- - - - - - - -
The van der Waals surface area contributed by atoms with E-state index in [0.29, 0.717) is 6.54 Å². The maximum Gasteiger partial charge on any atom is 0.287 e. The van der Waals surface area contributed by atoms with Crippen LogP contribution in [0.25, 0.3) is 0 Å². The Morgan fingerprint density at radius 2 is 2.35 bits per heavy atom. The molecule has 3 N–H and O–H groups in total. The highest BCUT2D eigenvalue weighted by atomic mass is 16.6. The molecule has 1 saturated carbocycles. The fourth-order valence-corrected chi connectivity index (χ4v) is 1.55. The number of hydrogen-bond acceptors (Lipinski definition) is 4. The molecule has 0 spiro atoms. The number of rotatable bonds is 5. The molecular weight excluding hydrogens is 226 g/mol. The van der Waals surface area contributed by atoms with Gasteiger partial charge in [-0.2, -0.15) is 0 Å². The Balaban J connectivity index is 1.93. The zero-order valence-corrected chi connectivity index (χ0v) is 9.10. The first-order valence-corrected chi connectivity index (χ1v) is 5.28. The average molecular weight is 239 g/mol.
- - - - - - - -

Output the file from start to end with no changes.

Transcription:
The van der Waals surface area contributed by atoms with E-state index in [0.29, 0.717) is 6.54 Å². The maximum Gasteiger partial charge on any atom is 0.287 e. The van der Waals surface area contributed by atoms with Crippen LogP contribution in [0.25, 0.3) is 0 Å². The Morgan fingerprint density at radius 2 is 2.35 bits per heavy atom. The molecule has 3 N–H and O–H groups in total. The highest BCUT2D eigenvalue weighted by atomic mass is 16.6. The molecule has 1 saturated carbocycles. The fourth-order valence-corrected chi connectivity index (χ4v) is 1.55. The number of hydrogen-bond acceptors (Lipinski definition) is 4. The molecule has 0 spiro atoms. The number of rotatable bonds is 5. The molecular weight excluding hydrogens is 226 g/mol. The van der Waals surface area contributed by atoms with Gasteiger partial charge in [-0.2, -0.15) is 0 Å². The Balaban J connectivity index is 1.93. The zero-order valence-corrected chi connectivity index (χ0v) is 9.10. The first-order valence-corrected chi connectivity index (χ1v) is 5.28. The average molecular weight is 239 g/mol.